For a President who is a longstanding proponent of capital punishment and is gearing up to run a law-and-order re-election campaign, Attorney General William Barr’s June 15 order to resume federal executions was a gift. As Barr in a statement accompanying the order, “The American people, acting through Congress and Presidents of both political parties, have long instructed that defendants convicted of the most heinous crimes should be subject to a sentence of death.”
Ignoring the federal death penalty’s well-documented problems of inequity, arbitrariness, and racial discrimination, he continued, as if previewing a Trump campaign commercial, “We owe it to the victims of these horrific crimes, and to the families left behind, to carry forward the sentence imposed by our justice system.”
Barr’s decision builds on the federal death penalty’s long history in the United States.
That history began on June 25, 1790, when Thomas Bird became the first person executed by the federal government for committing a “murder on the high seas.” From 1790 to the middle of the 20th century, there were just 340 federal executions, with the most famous being the execution of Julius and Ethel Rosenberg in 1953.
They were put on hold in 1972 when the U.S. Supreme Court found capital punishment to be unconstitutional and reinstated in 1988, as part of the Anti-Drug Abuse Act. At the time, very few federal crimes carried death sentences.
That changed six years later when the Federal Death Penalty Act added many more offenses to that list. There are now more than 60 of them, including crimes like carjacking or aircraft hijacking which cause death, and crimes that may not result in death, like terrorism and large-scale drug trafficking.
Yet the use of the federal death penalty pales by comparison with the situation in some American states.
Today, there are 2,558 people on death row in states that retain capital punishment, but there are just 62 inmates awaiting execution in the federal system. And while Texas alone has executed 567 people since 1988, only three people have been put to death by the federal government, the last one in 2003.
Throughout most of American history, racial disparities were much less apparent at the federal than at the state level. But that situation has changed dramatically, driven in part by the tough-on-crime politics of the last several decades.
A Department of Justice study published in 2000 found significant racial disparities in the department’s own handling of capital charging decisions. It reported that from 1995 to 2000, minority defendants were involved in 80% of the cases federal prosecutors referred to the department for consideration as capital prosecutions. In 72% of the cases approved for prosecution, the defendants were persons of color.
In addition, white defendants were twice as likely as members of racial minorities to be offered a plea deal with life in prison as the punishment.
Another study found a similar pattern in drug kingpin cases. The vast majority of defendants convicted under the 1988 law have been white. However, when the death penalty has been used in those kinds of cases, only 11% of the people convicted were white, while 89% were black or Hispanic.
And racial minorities now comprise 52% of the inmates awaiting execution at the federal penitentiary in Terre Haute, Indiana, a figure only slightly lower than the 55% found on state death rows.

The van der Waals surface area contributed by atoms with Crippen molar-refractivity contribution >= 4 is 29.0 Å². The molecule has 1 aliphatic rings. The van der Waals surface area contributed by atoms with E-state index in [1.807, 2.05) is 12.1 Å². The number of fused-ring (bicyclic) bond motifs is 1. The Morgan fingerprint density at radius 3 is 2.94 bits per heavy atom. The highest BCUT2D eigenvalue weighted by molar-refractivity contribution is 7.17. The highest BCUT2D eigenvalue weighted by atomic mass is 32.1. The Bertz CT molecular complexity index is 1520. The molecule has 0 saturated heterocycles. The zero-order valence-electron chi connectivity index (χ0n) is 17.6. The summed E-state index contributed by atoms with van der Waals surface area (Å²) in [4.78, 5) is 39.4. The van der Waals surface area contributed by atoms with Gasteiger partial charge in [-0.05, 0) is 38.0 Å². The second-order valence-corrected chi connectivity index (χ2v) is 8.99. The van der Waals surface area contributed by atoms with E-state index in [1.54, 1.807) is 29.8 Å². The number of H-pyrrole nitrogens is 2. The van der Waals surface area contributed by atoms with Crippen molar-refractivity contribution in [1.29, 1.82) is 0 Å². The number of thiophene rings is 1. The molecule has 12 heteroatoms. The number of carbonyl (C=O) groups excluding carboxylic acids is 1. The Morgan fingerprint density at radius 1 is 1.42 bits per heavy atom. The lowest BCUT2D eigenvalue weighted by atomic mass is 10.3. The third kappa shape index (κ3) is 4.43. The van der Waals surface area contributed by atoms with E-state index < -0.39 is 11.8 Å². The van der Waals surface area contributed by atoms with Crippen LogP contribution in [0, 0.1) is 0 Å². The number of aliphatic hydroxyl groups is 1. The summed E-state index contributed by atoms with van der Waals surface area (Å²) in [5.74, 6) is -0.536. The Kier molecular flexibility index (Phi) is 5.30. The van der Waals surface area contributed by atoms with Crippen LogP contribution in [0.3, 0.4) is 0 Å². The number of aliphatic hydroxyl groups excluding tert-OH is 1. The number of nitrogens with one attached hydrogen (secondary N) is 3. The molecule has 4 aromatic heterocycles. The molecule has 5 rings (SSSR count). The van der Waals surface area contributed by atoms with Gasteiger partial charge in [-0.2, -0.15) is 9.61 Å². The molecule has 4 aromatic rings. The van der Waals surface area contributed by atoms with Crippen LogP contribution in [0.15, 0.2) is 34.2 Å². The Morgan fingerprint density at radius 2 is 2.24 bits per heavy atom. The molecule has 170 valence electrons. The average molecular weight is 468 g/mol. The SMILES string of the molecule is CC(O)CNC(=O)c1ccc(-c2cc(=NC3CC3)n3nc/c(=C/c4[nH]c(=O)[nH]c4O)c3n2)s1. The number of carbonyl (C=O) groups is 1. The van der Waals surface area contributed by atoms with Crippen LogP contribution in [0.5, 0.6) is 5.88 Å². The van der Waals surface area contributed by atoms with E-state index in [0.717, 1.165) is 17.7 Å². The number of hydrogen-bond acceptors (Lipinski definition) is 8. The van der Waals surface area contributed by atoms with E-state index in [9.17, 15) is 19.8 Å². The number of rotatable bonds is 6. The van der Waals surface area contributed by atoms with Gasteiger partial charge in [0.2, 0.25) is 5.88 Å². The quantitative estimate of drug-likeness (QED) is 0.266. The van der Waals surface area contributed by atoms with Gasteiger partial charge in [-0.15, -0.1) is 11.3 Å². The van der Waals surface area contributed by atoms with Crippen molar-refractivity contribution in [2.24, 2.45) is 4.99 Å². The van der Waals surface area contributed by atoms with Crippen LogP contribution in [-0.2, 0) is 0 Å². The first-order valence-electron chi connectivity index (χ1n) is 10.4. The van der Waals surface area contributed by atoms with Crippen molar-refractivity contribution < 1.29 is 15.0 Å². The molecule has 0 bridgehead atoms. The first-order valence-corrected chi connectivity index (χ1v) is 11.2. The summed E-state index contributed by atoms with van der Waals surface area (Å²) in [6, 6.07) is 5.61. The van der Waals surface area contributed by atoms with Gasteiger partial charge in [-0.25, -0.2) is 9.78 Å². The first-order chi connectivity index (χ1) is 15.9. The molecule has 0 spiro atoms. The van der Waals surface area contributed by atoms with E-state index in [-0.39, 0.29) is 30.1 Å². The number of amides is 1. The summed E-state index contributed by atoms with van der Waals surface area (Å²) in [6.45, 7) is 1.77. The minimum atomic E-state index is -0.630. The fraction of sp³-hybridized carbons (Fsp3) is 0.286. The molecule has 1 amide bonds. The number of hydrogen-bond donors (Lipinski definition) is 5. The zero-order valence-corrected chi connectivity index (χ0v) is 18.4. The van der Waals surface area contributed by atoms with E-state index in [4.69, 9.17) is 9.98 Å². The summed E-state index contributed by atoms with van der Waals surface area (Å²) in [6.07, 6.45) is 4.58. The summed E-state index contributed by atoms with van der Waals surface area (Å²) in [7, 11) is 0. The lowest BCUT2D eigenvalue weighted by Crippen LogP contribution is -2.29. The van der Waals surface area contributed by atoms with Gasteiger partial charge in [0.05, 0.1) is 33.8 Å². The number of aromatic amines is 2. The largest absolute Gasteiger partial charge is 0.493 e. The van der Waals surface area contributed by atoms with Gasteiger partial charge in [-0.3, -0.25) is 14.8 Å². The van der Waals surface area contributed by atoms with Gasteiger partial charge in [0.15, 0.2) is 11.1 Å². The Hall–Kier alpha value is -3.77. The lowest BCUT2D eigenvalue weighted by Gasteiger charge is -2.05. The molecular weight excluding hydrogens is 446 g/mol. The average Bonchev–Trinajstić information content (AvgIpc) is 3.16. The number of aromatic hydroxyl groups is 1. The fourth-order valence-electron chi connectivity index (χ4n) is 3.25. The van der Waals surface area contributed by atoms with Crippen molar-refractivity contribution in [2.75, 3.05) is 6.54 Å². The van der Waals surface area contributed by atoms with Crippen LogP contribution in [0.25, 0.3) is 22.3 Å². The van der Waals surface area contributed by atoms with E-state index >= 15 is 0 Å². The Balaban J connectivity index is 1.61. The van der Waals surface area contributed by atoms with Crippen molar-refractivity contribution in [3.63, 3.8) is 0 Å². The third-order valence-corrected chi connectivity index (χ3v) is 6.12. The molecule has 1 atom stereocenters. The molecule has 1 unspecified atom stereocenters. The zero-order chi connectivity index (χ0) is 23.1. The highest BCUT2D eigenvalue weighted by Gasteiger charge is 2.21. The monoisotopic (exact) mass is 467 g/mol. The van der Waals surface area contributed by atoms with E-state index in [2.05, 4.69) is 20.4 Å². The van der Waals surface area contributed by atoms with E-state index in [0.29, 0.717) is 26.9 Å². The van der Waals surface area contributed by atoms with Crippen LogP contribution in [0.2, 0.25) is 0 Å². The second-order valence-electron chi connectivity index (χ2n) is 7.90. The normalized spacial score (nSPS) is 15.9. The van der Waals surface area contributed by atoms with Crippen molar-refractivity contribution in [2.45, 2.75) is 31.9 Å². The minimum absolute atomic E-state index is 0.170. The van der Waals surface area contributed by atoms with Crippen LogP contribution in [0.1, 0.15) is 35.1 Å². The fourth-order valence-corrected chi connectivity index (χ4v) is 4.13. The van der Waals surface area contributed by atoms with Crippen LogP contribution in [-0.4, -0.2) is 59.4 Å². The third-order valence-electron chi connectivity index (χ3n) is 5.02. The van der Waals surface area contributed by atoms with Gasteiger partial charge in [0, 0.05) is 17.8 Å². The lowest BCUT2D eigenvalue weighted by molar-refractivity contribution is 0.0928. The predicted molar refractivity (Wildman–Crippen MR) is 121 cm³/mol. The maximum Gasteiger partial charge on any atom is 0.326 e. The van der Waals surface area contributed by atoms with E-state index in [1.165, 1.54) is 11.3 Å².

But race is not the only source disparity in the federal system. Geography plays a key role as well in both charging and sentencing decisions.
From 1995 to 2000, 42% of the 183 federal death cases submitted to the Attorney General for review came from just 5 of the 94 federal districts.
Federal death verdicts, like those in the states, are concentrated in the states of the former confederacy. Three of them—Texas, Missouri, and Virginia—account for 40% of the total.
One additional problem is noteworthy: the federal death penalty raises serious issues for proponents of states’ rights and federalism. In cases, like the Boston Marathon Bomber, prosecutions have been carried out in jurisdictions where the death penalty is not authorized under state law.
Recognizing these difficulties, in 2014 President Obama asked the Department of Justice to conduct a comprehensive review of capital punishment in the U.S. As he said at the time, “In the application of the death penalty in this country, we have seen significant problems — racial bias, uneven application of the death penalty, you know, situations in which there were individuals on death row who later on were discovered to have been innocent.”
Ignoring those issues and resuming federal executions is just another way President Trump can distinguish himself from his predecessor. Unquestionably, that decision, and its sequencing of next steps, is deeply political.
It is no coincidence that Barr chose four inmates who had committed particularly grisly crimes for the resumption of the federal death penalty starting on July 13.
One murdered a family of three, including an 8-year-old. Another raped and murdered a 16-year-old girl and killed an 80-year-old woman. The third was sentenced for killing five people in Iowa, including two children, while the fourth was sentenced to death for kidnapping, raping, and strangling a 10-year-old girl who was rollerblading in front of her Kansas home.
Barr’s decision, and these choices, tee up the death penalty as a campaign issue for 2020. In the run up to the executions, the President will surely accuse former Vice President Biden, who now opposes the death penalty, of siding with child killers.
Whatever the outcome of his effort, all Americans have a stake in stopping the federal death penalty. Whether we live in states that have abolished or that retain capital punishment, we should take note: when the federal government puts someone to death, it does so in all of our names.